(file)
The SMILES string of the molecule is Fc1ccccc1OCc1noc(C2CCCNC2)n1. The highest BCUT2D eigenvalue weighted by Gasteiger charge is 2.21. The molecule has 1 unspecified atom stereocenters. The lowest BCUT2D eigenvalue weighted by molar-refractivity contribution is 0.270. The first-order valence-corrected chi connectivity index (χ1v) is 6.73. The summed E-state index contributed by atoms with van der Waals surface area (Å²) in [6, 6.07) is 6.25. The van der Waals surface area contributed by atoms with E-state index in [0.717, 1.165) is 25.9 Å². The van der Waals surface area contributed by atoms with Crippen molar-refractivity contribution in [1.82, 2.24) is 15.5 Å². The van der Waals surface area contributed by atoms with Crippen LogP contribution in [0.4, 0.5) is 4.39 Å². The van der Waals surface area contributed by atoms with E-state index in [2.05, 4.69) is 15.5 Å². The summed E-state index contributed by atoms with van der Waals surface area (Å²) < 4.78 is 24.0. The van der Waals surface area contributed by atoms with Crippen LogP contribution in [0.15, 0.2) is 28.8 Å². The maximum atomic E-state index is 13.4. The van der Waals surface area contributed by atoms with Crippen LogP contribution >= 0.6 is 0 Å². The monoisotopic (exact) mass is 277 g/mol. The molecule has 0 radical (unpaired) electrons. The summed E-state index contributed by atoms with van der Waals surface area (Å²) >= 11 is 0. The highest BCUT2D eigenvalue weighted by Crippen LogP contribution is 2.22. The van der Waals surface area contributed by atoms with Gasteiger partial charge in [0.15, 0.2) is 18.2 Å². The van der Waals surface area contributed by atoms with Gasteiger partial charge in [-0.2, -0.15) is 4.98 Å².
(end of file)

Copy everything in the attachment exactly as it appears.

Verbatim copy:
The SMILES string of the molecule is Fc1ccccc1OCc1noc(C2CCCNC2)n1. The highest BCUT2D eigenvalue weighted by Gasteiger charge is 2.21. The molecule has 1 unspecified atom stereocenters. The lowest BCUT2D eigenvalue weighted by molar-refractivity contribution is 0.270. The first-order valence-corrected chi connectivity index (χ1v) is 6.73. The summed E-state index contributed by atoms with van der Waals surface area (Å²) in [6, 6.07) is 6.25. The van der Waals surface area contributed by atoms with E-state index in [0.717, 1.165) is 25.9 Å². The van der Waals surface area contributed by atoms with Crippen molar-refractivity contribution in [1.82, 2.24) is 15.5 Å². The van der Waals surface area contributed by atoms with Crippen LogP contribution in [0.4, 0.5) is 4.39 Å². The van der Waals surface area contributed by atoms with E-state index in [2.05, 4.69) is 15.5 Å². The summed E-state index contributed by atoms with van der Waals surface area (Å²) < 4.78 is 24.0. The van der Waals surface area contributed by atoms with Crippen LogP contribution in [0.15, 0.2) is 28.8 Å². The maximum atomic E-state index is 13.4. The van der Waals surface area contributed by atoms with Crippen LogP contribution >= 0.6 is 0 Å². The monoisotopic (exact) mass is 277 g/mol. The molecule has 0 radical (unpaired) electrons. The summed E-state index contributed by atoms with van der Waals surface area (Å²) >= 11 is 0. The highest BCUT2D eigenvalue weighted by Crippen LogP contribution is 2.22. The van der Waals surface area contributed by atoms with Gasteiger partial charge in [0.15, 0.2) is 18.2 Å². The van der Waals surface area contributed by atoms with Gasteiger partial charge in [-0.2, -0.15) is 4.98 Å².